Ancient Greek sphinx on platform, Metropolitan Museum of Art, New York. 540-530 B.C.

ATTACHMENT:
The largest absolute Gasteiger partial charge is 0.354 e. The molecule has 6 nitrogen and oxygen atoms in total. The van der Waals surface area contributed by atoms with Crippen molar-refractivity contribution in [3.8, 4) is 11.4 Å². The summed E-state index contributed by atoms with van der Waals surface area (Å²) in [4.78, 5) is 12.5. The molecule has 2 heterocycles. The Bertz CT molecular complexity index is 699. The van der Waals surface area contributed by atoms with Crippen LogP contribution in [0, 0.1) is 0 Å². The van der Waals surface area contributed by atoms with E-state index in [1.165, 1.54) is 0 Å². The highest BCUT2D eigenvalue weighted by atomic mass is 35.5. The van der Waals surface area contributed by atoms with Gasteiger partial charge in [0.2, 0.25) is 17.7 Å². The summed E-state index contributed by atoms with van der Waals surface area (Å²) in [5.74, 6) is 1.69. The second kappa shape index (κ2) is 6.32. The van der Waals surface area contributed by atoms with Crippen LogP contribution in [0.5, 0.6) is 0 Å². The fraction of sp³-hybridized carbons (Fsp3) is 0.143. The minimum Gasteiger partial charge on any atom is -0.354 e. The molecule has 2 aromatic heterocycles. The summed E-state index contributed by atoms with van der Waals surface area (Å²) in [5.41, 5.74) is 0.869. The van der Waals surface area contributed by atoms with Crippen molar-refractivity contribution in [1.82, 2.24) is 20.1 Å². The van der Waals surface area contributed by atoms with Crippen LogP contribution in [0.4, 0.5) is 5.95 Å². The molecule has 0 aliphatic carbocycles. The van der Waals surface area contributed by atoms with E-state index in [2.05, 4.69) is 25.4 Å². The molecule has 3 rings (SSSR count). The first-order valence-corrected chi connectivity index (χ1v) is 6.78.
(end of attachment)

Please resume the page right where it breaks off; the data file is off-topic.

This sphinx was a part of a Attic grave monument of the middle archaic period that reflected the opulence of the wealthy class of that time. The sphinx was placed atop a tall shaft, decorated with high relief sculpture and crowned by a cavetto capital. The shaft was supported by a rectangular base. All together the monument stands over 13 feet high. The sphinx is shown crouching instead of seated. The greek sphinx had a woman's head, lion's body, serpent's tail and eagle's wind. In Greek myth the sphinx was sent by Hera to punish Thebes for displeasing the Goddess. The sphinx settled on Mount Phicium, near the city and asked everyone who passed by to answer a riddle she had learned from the three muses: "What being, with only one voice, has sometimes two feet, sometimes three, sometimes four and is weakest when it has the most?" Anyone unable to render the correct answer was immediately slain. One day Oedipus chanced along that road and guessed the answer: "Man, because he crawls on all four as an infant, stands firmly on his two feet in his youth and leans on a staff in his old age." Completely shattered by her defeat, the sphinx threw herself from the mountain and Oedipus was acclaimed king.